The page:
Bollywood has presented many immensely popular comedies like Chalti Ka Naam Gaadi, Golmaal, Chupke Chupke, Padosan, Lage Raho Munna Bhai, 3 Idiots etc. which are much talked about movies. However today I am reviewing an underrated Bollywood movie which is definitely a flawless and highly admirable comedy but quite unjustifiably neither got big commercial success nor much discussed. It’s Naram Garam (1981) whose director is none else than the director of classic comedies like Golmaal and Chupke Chupke, i.e., Hrishikesh Mukherjee.
Naram Garam (soft hot) is the story of a rich widower, Bhavani Shankar (Utpal Dutt) and his unmarried employee, Ram Prasad (Amol Palekar). Bhavani Shankar is a miser but at the same time highly superstitious. He lives with his younger brother, Kali Shankar (Shatrughan Sinha) and his motherless daughter, Sumi (Kiran Vairale) who most of the time lives with her granny (Deena Pathak). Ram Prasad loves Kusum (Swaroop Sampat), the daughter of a poor old man, Vishnu Prasad (A.K. Hangal) whose son is Ram Prasad’s friend and in his bid to earn, remains out of home for most of the time, doing village theatre (moving from village to village). When Vishnu Prasad and Kusum become homeless, Ram Prasad temporarily shifts them to the ancestral house of Bhavani Shankar which has been won recently in a much-prolonged court case and now under his possession for getting it renovated. However when this fact is known to the corrupt and lustful manager of Bhavani Shankar (Suresh Chatwal), he pressurizes Vishnu Prasad to marry Kusum to her. How Ram Prasad tackles this situation and how the twists and turns keep on coming in the story, finally leading to Ram Prasad’s marrying Kusum, forms the remaining part of the story which is full of laughs and laughs only. However in between the laughs, there are sentimental and moving scenes too and an undercurrent of emotion is continuously there in the narrative.
Naram Garam provides laughs from the very first frame to the very last frame (when the words – THE END appear on the screen). However despite being a comedy, it can be categorized as a very good satire also, ridiculing the superstitious Indians. It hits hard the swindling astrologers too, found in every nook and corner of our country. Besides, it portrays quite realistically that when a helpless man has a young girl in his family (sister or daughter), every unscrupulous person eyes her in return for some favour done to them.The movie has many emotional twists too and the emotional bonds between human-beings have been depicted in such an impressive manner that it moves the audience deep within. It has been done through the relations among the characters of the people in the theatre world (Neelu Phule, Padma Chavan and the actor playing Kusum’s brother) as well as through the two pairs of widower father and motherless daughter (Utpal Dutt-Kiran Vairale and A.K. Hangal-Swaroop Sampat). It is a healthy, no-nonsense, natural comedy in which laughs amalgamate with tears. The movie is so interesting and rib-tickling that it cannot be left in-between even for a minute. Besides, each character is able to maintain his / her identity and leave a mark in the movie. The writers (Shanu Banerjee-D.N. Mukherjee-Manoje Basu) alongwith the director, Hrishi Da deserve full marks for their work.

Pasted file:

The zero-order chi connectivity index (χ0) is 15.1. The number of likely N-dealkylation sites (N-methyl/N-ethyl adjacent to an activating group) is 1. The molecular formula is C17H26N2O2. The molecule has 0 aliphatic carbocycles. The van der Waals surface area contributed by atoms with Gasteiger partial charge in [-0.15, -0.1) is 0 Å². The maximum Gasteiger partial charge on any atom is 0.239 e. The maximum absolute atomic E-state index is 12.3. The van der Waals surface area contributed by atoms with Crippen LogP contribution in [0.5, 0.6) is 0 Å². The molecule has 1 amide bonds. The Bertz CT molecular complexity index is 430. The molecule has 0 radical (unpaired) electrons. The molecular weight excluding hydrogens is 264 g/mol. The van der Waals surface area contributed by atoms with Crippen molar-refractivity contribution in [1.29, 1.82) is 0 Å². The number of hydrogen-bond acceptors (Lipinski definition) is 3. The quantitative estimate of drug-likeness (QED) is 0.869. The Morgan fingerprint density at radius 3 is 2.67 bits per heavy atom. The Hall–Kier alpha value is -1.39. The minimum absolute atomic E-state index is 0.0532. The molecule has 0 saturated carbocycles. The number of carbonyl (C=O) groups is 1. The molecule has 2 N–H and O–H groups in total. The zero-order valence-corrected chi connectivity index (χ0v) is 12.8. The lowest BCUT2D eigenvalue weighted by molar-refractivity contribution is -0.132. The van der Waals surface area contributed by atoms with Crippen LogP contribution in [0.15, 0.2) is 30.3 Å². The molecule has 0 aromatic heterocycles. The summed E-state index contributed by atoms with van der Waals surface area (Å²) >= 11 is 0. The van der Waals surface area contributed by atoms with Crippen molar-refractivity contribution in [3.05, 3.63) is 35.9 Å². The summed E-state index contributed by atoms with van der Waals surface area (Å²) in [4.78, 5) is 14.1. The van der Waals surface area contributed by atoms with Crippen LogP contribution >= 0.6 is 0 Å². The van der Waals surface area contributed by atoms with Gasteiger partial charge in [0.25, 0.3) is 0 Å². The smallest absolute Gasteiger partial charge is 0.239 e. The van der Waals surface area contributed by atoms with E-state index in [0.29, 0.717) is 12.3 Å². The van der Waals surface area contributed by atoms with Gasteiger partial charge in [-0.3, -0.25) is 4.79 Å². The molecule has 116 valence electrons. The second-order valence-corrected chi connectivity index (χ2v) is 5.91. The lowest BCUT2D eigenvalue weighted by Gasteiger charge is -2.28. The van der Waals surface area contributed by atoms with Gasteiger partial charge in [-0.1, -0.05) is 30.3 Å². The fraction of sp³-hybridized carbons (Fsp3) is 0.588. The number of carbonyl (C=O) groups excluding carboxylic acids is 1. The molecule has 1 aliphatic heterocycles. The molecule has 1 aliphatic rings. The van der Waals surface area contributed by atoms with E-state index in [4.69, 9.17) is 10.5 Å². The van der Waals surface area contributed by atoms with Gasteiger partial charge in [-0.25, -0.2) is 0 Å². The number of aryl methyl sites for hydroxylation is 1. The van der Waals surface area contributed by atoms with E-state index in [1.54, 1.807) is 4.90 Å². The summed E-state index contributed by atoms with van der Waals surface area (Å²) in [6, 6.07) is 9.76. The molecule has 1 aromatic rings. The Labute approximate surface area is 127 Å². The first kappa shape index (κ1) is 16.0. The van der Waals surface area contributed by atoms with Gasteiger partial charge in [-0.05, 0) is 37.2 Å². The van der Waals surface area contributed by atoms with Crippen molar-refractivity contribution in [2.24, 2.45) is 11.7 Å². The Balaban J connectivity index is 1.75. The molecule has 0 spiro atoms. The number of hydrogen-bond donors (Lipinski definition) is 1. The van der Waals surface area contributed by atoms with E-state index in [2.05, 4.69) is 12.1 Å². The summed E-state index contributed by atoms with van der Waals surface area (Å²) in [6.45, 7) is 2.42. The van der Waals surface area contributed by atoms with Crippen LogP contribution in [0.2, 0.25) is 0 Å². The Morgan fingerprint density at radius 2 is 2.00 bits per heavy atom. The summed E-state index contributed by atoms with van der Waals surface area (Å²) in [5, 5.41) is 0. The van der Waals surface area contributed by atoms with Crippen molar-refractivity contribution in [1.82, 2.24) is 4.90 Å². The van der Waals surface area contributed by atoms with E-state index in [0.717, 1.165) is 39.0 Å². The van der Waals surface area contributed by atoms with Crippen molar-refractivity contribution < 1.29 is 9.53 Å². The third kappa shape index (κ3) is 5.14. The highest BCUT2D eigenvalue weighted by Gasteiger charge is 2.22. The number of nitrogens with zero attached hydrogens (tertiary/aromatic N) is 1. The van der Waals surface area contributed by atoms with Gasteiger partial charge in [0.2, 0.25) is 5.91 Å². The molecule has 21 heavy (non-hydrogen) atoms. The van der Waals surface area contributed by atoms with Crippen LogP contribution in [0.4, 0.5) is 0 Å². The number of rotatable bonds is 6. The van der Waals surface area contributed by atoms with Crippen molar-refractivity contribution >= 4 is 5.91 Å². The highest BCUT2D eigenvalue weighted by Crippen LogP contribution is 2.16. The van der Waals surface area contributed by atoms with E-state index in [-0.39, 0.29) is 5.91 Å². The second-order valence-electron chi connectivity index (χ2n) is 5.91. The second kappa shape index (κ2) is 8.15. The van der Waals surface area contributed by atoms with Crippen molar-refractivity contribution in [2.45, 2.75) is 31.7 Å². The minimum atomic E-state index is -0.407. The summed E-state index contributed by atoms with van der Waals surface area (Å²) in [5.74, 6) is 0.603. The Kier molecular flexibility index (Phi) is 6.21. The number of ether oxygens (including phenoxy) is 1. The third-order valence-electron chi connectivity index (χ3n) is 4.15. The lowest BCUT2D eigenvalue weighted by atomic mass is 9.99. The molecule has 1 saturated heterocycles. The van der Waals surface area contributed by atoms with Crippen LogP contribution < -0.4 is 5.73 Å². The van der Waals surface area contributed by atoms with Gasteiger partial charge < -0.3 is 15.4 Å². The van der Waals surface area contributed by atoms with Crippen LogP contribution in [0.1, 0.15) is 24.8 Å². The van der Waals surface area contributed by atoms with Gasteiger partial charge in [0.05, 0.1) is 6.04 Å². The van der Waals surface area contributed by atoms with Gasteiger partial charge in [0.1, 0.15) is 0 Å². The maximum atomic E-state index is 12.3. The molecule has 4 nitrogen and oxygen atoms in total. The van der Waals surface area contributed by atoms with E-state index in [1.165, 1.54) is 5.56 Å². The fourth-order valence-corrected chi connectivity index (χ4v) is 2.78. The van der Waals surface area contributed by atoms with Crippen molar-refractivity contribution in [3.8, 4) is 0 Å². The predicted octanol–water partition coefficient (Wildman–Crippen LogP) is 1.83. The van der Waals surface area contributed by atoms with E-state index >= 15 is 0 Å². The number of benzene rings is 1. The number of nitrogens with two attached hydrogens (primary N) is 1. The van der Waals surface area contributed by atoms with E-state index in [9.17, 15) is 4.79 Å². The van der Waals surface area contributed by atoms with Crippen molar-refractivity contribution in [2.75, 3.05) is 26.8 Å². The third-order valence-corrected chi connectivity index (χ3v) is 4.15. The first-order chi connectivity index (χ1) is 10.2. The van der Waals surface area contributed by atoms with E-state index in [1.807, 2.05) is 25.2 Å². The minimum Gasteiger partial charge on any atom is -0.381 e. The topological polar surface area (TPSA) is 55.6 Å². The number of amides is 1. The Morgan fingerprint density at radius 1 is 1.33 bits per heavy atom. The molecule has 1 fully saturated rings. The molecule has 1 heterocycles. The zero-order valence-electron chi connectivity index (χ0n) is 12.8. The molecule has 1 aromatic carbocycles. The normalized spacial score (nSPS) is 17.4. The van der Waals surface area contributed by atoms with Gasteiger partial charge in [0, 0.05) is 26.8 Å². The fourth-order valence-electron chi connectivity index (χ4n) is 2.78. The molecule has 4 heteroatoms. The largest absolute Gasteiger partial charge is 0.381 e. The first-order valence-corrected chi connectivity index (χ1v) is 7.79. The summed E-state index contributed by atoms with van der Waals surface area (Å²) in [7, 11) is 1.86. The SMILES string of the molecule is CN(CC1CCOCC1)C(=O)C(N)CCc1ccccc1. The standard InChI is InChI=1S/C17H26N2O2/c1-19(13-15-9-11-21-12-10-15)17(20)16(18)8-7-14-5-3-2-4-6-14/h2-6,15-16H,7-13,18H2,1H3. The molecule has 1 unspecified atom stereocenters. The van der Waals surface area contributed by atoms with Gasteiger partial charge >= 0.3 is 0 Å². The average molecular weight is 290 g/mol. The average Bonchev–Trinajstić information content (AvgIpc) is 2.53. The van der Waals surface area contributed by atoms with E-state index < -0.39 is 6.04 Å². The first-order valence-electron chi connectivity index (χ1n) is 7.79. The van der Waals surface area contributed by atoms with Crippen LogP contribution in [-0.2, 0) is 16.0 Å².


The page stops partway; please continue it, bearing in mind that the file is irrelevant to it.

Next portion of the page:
The performances are all highly admirable. Utpal Dutt is all pervasive in the movie as the superstitious employer of Amol Palekar and creates an amazing on-screen chemistry with him. This role of a submissive but witty employee is tailor-made for Amol Palekar. The Miss India of 1979, Swaroop Sampat debuted with this movie (later on she acted in a very popular comedy T.V. serial – Yeh Jo Hai Zindagi and now she is the wife of actor Paresh Rawal). Acting wise she is ok but her voice sucks. Quite surprisingly, Shatrughan Sinha has delivered a great comic performance in the movie as the unmarried younger brother of Utpal Dutt. Kiran Vairale as the motherless daughter of Utpal Dutt has rendered an emotional performance on one hand but on the other she has created laughs too by teasing her unmarried uncle, Shatrughan in the song – Ek Baat Suni Hai Chachaji Batlaane Wali Hai. Among others, the actor playing Kusum’s brother deserves a special mention alongwith Padma Chavan and Neelu Phule. And veteran actor Om Prakash has also done a brilliant fun-filled cameo in the role of a cheat astrologer.R.D. Burman has given good music in the movie and the beautiful lyrics have been written by Gulzar. I personally like the emotional song picturized on Kiran Vairale – Mere Chehre Mein Chhupa Hai Meri Maa Ka Chehra (Asha) very much. Comedy song – Ek Baat Suni Hai Chachaji Batlaane Wali Hai (Sushma Shreshth and Shatrughan Sinha) is definitely a treat to listen and to watch. Other songs are also quite good to listen. One trivia about the melodious romantic song – Hamen Raaston Ki Zaroorat Nahin Hai (Asha) – is that it did not get much popular and after 3-4 years, R.D. Burman used exactly the same composition for the song – Saagar Kinare Dil Ye Pukare for the much talked-about and commercially hit movie – Saagar (1985) which became (and still is) immensely popular.
Technically the movie is perfect. The length is also ok considering the fact that it does not contain a single boring moment.
It is indeed very hard to find any deficiency in this movie. It is near perfect. A healthy comedy. A meaningful and thought-provoking comedy with a good mix of emotions. Considering its merits, it’s definitely underrated. It has immense repeat value and will make you laugh every time you watch it. I recommend it wholeheartedly to all the movie buffs. Watch again ! Laugh again !
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